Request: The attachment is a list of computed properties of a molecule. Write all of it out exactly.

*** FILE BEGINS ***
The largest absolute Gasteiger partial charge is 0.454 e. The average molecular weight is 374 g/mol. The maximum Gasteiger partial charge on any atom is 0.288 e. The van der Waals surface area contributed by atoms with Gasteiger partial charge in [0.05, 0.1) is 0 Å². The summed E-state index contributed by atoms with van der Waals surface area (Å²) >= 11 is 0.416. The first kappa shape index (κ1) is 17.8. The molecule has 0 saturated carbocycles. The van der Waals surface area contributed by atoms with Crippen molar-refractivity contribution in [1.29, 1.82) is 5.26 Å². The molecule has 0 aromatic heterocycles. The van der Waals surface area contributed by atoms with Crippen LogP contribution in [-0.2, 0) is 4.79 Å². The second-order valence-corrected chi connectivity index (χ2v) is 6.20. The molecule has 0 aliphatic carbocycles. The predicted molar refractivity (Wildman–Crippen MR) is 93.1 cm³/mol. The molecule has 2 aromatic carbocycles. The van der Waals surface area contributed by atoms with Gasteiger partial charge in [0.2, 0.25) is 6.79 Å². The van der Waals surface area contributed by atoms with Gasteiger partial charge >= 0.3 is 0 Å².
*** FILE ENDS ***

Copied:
The largest absolute Gasteiger partial charge is 0.454 e. The average molecular weight is 374 g/mol. The maximum Gasteiger partial charge on any atom is 0.288 e. The van der Waals surface area contributed by atoms with Gasteiger partial charge in [0.05, 0.1) is 0 Å². The summed E-state index contributed by atoms with van der Waals surface area (Å²) >= 11 is 0.416. The first kappa shape index (κ1) is 17.8. The molecule has 0 saturated carbocycles. The van der Waals surface area contributed by atoms with Crippen molar-refractivity contribution in [1.29, 1.82) is 5.26 Å². The molecule has 0 aromatic heterocycles. The van der Waals surface area contributed by atoms with Crippen LogP contribution in [-0.2, 0) is 4.79 Å². The second-order valence-corrected chi connectivity index (χ2v) is 6.20. The molecule has 0 aliphatic carbocycles. The predicted molar refractivity (Wildman–Crippen MR) is 93.1 cm³/mol. The molecule has 2 aromatic carbocycles. The van der Waals surface area contributed by atoms with Gasteiger partial charge in [0.2, 0.25) is 6.79 Å². The van der Waals surface area contributed by atoms with Gasteiger partial charge >= 0.3 is 0 Å².